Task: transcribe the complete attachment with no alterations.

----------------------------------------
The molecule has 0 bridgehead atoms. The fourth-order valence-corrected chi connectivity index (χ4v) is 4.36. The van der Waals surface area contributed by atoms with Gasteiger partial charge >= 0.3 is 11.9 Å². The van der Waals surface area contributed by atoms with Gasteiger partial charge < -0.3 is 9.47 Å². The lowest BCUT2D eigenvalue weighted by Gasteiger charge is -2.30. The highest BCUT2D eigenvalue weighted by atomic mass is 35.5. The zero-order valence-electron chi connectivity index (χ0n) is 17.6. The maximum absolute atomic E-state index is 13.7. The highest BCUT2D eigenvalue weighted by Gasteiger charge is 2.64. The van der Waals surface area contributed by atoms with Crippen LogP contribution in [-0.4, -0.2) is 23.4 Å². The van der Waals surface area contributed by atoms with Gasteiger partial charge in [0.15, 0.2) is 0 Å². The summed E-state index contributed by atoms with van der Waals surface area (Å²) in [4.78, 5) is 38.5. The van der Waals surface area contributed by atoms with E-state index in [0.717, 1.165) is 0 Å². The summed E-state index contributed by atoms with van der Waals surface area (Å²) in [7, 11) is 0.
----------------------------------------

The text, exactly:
The molecule has 0 bridgehead atoms. The fourth-order valence-corrected chi connectivity index (χ4v) is 4.36. The van der Waals surface area contributed by atoms with Gasteiger partial charge >= 0.3 is 11.9 Å². The van der Waals surface area contributed by atoms with Gasteiger partial charge < -0.3 is 9.47 Å². The lowest BCUT2D eigenvalue weighted by Gasteiger charge is -2.30. The highest BCUT2D eigenvalue weighted by atomic mass is 35.5. The zero-order valence-electron chi connectivity index (χ0n) is 17.6. The maximum absolute atomic E-state index is 13.7. The highest BCUT2D eigenvalue weighted by Gasteiger charge is 2.64. The van der Waals surface area contributed by atoms with Crippen LogP contribution in [-0.4, -0.2) is 23.4 Å². The van der Waals surface area contributed by atoms with Gasteiger partial charge in [0.15, 0.2) is 0 Å². The summed E-state index contributed by atoms with van der Waals surface area (Å²) in [4.78, 5) is 38.5. The van der Waals surface area contributed by atoms with E-state index in [0.717, 1.165) is 0 Å². The summed E-state index contributed by atoms with van der Waals surface area (Å²) in [7, 11) is 0.